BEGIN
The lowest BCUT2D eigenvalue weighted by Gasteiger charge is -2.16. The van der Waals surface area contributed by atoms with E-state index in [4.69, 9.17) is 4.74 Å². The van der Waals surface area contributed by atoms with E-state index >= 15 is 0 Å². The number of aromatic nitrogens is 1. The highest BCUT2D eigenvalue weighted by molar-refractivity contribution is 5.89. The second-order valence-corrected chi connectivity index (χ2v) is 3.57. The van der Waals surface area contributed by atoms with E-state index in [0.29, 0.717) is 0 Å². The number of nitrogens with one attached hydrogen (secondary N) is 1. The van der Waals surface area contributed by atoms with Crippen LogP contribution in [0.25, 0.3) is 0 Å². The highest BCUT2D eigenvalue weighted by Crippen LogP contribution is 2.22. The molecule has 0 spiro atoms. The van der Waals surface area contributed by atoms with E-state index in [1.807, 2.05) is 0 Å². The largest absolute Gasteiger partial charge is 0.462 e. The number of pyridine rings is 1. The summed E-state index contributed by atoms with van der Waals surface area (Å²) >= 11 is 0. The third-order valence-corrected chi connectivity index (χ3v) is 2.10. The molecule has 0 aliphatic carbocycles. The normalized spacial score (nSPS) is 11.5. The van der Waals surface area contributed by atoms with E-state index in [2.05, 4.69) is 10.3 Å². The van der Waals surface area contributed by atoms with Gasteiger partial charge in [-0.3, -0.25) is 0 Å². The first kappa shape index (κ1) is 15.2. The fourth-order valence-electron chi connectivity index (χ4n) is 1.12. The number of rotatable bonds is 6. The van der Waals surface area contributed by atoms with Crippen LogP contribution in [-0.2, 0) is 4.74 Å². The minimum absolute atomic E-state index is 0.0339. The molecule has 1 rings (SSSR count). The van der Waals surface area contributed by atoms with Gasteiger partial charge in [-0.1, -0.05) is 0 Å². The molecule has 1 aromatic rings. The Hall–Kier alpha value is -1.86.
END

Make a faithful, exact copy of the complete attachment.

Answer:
The lowest BCUT2D eigenvalue weighted by Gasteiger charge is -2.16. The van der Waals surface area contributed by atoms with E-state index in [4.69, 9.17) is 4.74 Å². The van der Waals surface area contributed by atoms with E-state index >= 15 is 0 Å². The number of aromatic nitrogens is 1. The highest BCUT2D eigenvalue weighted by molar-refractivity contribution is 5.89. The second-order valence-corrected chi connectivity index (χ2v) is 3.57. The van der Waals surface area contributed by atoms with E-state index in [0.29, 0.717) is 0 Å². The number of nitrogens with one attached hydrogen (secondary N) is 1. The van der Waals surface area contributed by atoms with Crippen LogP contribution in [0.25, 0.3) is 0 Å². The highest BCUT2D eigenvalue weighted by Crippen LogP contribution is 2.22. The molecule has 0 spiro atoms. The van der Waals surface area contributed by atoms with E-state index in [1.807, 2.05) is 0 Å². The largest absolute Gasteiger partial charge is 0.462 e. The number of pyridine rings is 1. The summed E-state index contributed by atoms with van der Waals surface area (Å²) >= 11 is 0. The third-order valence-corrected chi connectivity index (χ3v) is 2.10. The molecule has 0 aliphatic carbocycles. The normalized spacial score (nSPS) is 11.5. The van der Waals surface area contributed by atoms with E-state index in [2.05, 4.69) is 10.3 Å². The van der Waals surface area contributed by atoms with Gasteiger partial charge in [-0.3, -0.25) is 0 Å². The first kappa shape index (κ1) is 15.2. The fourth-order valence-electron chi connectivity index (χ4n) is 1.12. The number of rotatable bonds is 6. The van der Waals surface area contributed by atoms with Crippen LogP contribution in [-0.2, 0) is 4.74 Å². The minimum absolute atomic E-state index is 0.0339. The molecule has 1 rings (SSSR count). The van der Waals surface area contributed by atoms with Gasteiger partial charge in [-0.1, -0.05) is 0 Å². The molecule has 1 aromatic rings. The Hall–Kier alpha value is -1.86.